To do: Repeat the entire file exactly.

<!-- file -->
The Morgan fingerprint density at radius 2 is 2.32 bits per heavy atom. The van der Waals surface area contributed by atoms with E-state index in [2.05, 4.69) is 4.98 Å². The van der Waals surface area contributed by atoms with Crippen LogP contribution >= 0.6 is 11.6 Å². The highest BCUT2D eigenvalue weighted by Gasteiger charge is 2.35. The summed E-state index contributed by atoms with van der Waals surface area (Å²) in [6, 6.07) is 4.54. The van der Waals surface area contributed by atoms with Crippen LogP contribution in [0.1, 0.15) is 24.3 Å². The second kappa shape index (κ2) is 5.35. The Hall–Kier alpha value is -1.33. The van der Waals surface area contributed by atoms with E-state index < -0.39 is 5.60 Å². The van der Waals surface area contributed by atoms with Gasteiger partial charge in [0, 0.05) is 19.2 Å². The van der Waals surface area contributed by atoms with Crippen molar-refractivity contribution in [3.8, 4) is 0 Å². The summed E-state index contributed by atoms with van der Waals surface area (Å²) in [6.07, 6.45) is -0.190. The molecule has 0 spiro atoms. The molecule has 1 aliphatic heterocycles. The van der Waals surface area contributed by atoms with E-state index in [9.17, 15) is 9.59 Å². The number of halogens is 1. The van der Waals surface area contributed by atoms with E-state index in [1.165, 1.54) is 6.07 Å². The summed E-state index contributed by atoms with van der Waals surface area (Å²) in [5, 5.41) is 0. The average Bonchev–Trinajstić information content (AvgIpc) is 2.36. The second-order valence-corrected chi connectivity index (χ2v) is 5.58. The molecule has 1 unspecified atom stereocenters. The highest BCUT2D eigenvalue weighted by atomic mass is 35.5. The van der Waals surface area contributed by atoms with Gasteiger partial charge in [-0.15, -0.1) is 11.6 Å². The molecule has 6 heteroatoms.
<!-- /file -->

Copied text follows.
The Morgan fingerprint density at radius 2 is 2.32 bits per heavy atom. The van der Waals surface area contributed by atoms with E-state index in [2.05, 4.69) is 4.98 Å². The van der Waals surface area contributed by atoms with Crippen LogP contribution >= 0.6 is 11.6 Å². The highest BCUT2D eigenvalue weighted by Gasteiger charge is 2.35. The summed E-state index contributed by atoms with van der Waals surface area (Å²) in [6, 6.07) is 4.54. The van der Waals surface area contributed by atoms with Crippen LogP contribution in [0.1, 0.15) is 24.3 Å². The second kappa shape index (κ2) is 5.35. The Hall–Kier alpha value is -1.33. The van der Waals surface area contributed by atoms with E-state index < -0.39 is 5.60 Å². The van der Waals surface area contributed by atoms with Gasteiger partial charge in [0, 0.05) is 19.2 Å². The van der Waals surface area contributed by atoms with Crippen molar-refractivity contribution in [3.8, 4) is 0 Å². The summed E-state index contributed by atoms with van der Waals surface area (Å²) in [6.07, 6.45) is -0.190. The molecule has 0 spiro atoms. The molecule has 1 aliphatic heterocycles. The van der Waals surface area contributed by atoms with E-state index in [9.17, 15) is 9.59 Å². The number of halogens is 1. The van der Waals surface area contributed by atoms with E-state index in [1.165, 1.54) is 6.07 Å². The summed E-state index contributed by atoms with van der Waals surface area (Å²) in [5, 5.41) is 0. The average Bonchev–Trinajstić information content (AvgIpc) is 2.36. The second-order valence-corrected chi connectivity index (χ2v) is 5.58. The molecule has 1 unspecified atom stereocenters. The highest BCUT2D eigenvalue weighted by atomic mass is 35.5. The van der Waals surface area contributed by atoms with Gasteiger partial charge in [-0.15, -0.1) is 11.6 Å². The molecule has 6 heteroatoms.